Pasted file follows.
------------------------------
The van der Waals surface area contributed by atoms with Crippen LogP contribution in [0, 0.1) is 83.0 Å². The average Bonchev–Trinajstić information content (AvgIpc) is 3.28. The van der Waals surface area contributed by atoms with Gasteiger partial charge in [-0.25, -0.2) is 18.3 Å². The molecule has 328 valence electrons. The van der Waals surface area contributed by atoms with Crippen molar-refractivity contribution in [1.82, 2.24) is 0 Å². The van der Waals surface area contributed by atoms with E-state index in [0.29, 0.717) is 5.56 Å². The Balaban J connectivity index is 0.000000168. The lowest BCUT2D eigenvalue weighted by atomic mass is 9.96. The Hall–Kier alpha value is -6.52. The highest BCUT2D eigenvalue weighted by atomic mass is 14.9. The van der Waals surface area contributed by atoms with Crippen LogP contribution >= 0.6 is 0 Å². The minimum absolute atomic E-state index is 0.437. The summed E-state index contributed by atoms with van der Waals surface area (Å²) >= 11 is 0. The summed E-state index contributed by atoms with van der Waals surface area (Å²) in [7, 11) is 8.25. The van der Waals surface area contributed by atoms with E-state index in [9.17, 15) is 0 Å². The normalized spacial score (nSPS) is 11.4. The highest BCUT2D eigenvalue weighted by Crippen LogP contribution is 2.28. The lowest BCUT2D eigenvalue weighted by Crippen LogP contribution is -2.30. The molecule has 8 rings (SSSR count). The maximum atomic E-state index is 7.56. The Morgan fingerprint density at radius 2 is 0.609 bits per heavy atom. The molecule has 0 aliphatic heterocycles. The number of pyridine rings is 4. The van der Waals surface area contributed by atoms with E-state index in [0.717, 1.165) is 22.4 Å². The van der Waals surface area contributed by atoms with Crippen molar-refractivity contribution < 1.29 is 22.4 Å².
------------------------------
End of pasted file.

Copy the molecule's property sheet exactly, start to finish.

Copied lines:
The van der Waals surface area contributed by atoms with Crippen LogP contribution in [0, 0.1) is 83.0 Å². The average Bonchev–Trinajstić information content (AvgIpc) is 3.28. The van der Waals surface area contributed by atoms with Gasteiger partial charge in [-0.25, -0.2) is 18.3 Å². The molecule has 328 valence electrons. The van der Waals surface area contributed by atoms with Crippen molar-refractivity contribution in [1.82, 2.24) is 0 Å². The van der Waals surface area contributed by atoms with E-state index in [0.29, 0.717) is 5.56 Å². The Balaban J connectivity index is 0.000000168. The lowest BCUT2D eigenvalue weighted by atomic mass is 9.96. The Hall–Kier alpha value is -6.52. The highest BCUT2D eigenvalue weighted by atomic mass is 14.9. The van der Waals surface area contributed by atoms with Crippen LogP contribution >= 0.6 is 0 Å². The minimum absolute atomic E-state index is 0.437. The summed E-state index contributed by atoms with van der Waals surface area (Å²) >= 11 is 0. The summed E-state index contributed by atoms with van der Waals surface area (Å²) in [7, 11) is 8.25. The van der Waals surface area contributed by atoms with E-state index in [9.17, 15) is 0 Å². The normalized spacial score (nSPS) is 11.4. The highest BCUT2D eigenvalue weighted by Crippen LogP contribution is 2.28. The lowest BCUT2D eigenvalue weighted by Crippen LogP contribution is -2.30. The molecule has 8 rings (SSSR count). The maximum atomic E-state index is 7.56. The Morgan fingerprint density at radius 2 is 0.609 bits per heavy atom. The molecule has 0 aliphatic heterocycles. The number of pyridine rings is 4. The van der Waals surface area contributed by atoms with E-state index in [0.717, 1.165) is 22.4 Å². The van der Waals surface area contributed by atoms with Crippen molar-refractivity contribution < 1.29 is 22.4 Å².